• 124 125 Shelf arrangements are developed from consid- erations of how best to lead customers past all the different ranges of goods. The department store is essentially a very large shop, generally on several floors, selling a wide vari- ety of goods, including 1-clothes, 2-household goods 3-food. Their design should provide maximum flexibility to permit frequent adjustments required for the seasonal sales patterns. The food department is the only one purpose designed. A main structural grid between 5.4 and 6 m is commonly used, with 5.4 m being considered opti- mum. The largest hypermarkets are about 250000 rn-’. Shoppers generally purchase a greater quantity of goods in hypermarkets than in supermarkets and therefore larger size trolleys are used. This needs to be considered in the design. The ‘superstore’ is a further development of the hyper- market. Fig.C.S.32. Discount market , 300-500 m2 sales area. Fig.C.S.31.Supermarket. A typical food court might include • a bakery, • a butcher, • cafes and bars, • a delicatessen snack bar, • an ice-cream parlour • shops • counters selling  sea food,  fruit,  vegetables,  flowers,  beers and wines,  pizza,  wholefood,  local specialities etc. • DEPARTMENT STORES AND SUPERMARKETS Basic dimensional guidelines give the minimum heights of spaces in shops and storage facilities as: 1-up to 400 m2 retail floor space 3.00 m 2-over 400 m2 retail floor space 3.30 m 3-over 1500 m2 retail floor space 3.50 m Ventilation ducts or other structures should not reduce the required clear room heights. If possible rooms up to 25 metres wide should be free of columns. The load-bearing capacity of floors should be designed to take additional loads such as light fittings, suspended ceilings, decora- tion, ducts, sprinkler systems etc. (approximately 20 kp/m-), In the shopping areas and store-rooms it shou Id be 750-1000 kp/rn-’, and 2000 kp/m? for ramps. The floors connecting sales areas, stores, and delivery ramps should be at the same level. Note that delivery ramps or platforms are 1.10-1.20m above ground level. Fig.C.S.29 . Spaces beyond the check-outs. Fig.C.S.30.Dimensions of counters and shelf units ( grid 10 10m ). commercial commercial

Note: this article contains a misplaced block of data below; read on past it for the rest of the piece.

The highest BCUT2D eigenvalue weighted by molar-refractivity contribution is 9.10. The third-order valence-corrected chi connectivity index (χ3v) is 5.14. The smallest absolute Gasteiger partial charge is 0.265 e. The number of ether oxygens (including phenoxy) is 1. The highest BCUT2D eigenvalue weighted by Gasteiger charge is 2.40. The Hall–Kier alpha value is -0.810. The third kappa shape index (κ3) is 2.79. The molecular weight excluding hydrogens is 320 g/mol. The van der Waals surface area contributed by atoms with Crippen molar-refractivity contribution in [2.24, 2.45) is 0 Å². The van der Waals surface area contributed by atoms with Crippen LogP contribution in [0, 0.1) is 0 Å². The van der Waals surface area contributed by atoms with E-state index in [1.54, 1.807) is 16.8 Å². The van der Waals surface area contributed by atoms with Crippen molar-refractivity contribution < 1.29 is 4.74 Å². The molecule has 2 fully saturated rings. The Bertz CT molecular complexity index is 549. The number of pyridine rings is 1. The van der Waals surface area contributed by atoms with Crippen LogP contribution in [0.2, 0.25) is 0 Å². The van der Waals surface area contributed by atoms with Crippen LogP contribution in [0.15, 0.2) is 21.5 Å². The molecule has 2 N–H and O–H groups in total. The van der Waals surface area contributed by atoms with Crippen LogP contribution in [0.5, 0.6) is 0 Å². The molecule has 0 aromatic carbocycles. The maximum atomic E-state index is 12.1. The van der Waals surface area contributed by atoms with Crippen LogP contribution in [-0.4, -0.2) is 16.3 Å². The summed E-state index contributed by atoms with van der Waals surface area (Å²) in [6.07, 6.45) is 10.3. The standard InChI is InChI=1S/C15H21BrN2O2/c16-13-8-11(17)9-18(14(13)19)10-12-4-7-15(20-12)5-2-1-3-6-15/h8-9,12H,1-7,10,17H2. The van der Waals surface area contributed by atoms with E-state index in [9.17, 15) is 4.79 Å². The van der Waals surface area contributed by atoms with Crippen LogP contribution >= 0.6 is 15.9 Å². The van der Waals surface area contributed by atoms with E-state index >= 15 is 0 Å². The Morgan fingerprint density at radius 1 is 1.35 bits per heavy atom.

• 126 127 • HYPERMARKETS Fig.C.S.37.Hypermarket. • RESTAURANTS AND EATING PLACES: To be able to eat comfortably, one person re- quires a table area of around 60cm wide by 40cm deep. This provides sufficient clearance between adjacent diners. Although an additional 20cm of space in the centre for dishes and tureens is some- times desirable, an overall width of 80-85cm is suit- able for a dining table. Round tables, or tables with six or eight sides, with a diameter of 90-120cm are ideal for four people and can also take one or two more diners • ARRANGEMENTS: Any function or conference rooms should have movable furniture to allow flexibility of use. A food bar may be installed for customers who are in a hurry. Large dining rooms can be divided into zones. The kitchen, storerooms, delivery points, toilets and other service areas should be grouped around the dining room, although toilets can be on another floor. Structural columns in a dining room are best in the middle of a group of tables or at the corner of a table ~ (ID. The ceiling height of a dining room should relate to the floor area: s 50m2, 2.50m; >50m2, 2.75m; >100m2, 2::3.00m; above or below galierieS,2::2.50 Fig.C.S.38.Sicilian Restaurant,. • SUPERMARKETS Fig.C.S.35.Shopping trolley.Fig.C.S.33 Sliding doors air lock. Fig.C.S.33.Supermarket. Fig.C.S.36.Wall shelving. Fig.C.S.34.Supermarket check- out desk- variation on. commercial commercial
  • 128 129 Fig.C.S.47. Cafe table arrangement.Fig.C.S.46.Minimal table space. Fig.C.S.45.Diagonal tables arrangement.Fig.C.S.44.Parallel tables arrangement. • Walkway widths • Toilet facilities Fig.C.S.43. Tables different arrangement. Fig.C.S.42.EATING PLACES standards. Fig.C.S.41. EATING PLACES standards. Fig.C.S.40. EATING PLACES standards. Fig.C.S.39.EATING PLACES standards. commercial commercial